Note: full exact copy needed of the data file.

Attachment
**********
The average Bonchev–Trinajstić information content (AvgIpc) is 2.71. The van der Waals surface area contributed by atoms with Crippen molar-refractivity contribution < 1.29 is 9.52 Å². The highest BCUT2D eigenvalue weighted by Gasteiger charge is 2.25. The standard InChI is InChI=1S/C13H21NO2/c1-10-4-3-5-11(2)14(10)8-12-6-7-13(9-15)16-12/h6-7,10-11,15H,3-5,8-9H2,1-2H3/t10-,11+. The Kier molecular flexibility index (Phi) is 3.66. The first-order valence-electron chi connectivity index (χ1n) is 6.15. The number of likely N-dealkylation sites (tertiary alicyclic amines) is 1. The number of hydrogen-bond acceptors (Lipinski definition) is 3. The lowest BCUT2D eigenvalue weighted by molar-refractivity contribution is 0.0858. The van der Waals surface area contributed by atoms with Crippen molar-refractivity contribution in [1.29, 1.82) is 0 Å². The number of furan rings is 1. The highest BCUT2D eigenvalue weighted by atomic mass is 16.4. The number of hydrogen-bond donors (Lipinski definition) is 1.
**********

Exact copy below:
The average Bonchev–Trinajstić information content (AvgIpc) is 2.71. The van der Waals surface area contributed by atoms with Crippen molar-refractivity contribution < 1.29 is 9.52 Å². The highest BCUT2D eigenvalue weighted by Gasteiger charge is 2.25. The standard InChI is InChI=1S/C13H21NO2/c1-10-4-3-5-11(2)14(10)8-12-6-7-13(9-15)16-12/h6-7,10-11,15H,3-5,8-9H2,1-2H3/t10-,11+. The Kier molecular flexibility index (Phi) is 3.66. The first-order valence-electron chi connectivity index (χ1n) is 6.15. The number of likely N-dealkylation sites (tertiary alicyclic amines) is 1. The number of hydrogen-bond acceptors (Lipinski definition) is 3. The lowest BCUT2D eigenvalue weighted by molar-refractivity contribution is 0.0858. The van der Waals surface area contributed by atoms with Crippen molar-refractivity contribution in [1.29, 1.82) is 0 Å². The number of furan rings is 1. The highest BCUT2D eigenvalue weighted by atomic mass is 16.4. The number of hydrogen-bond donors (Lipinski definition) is 1.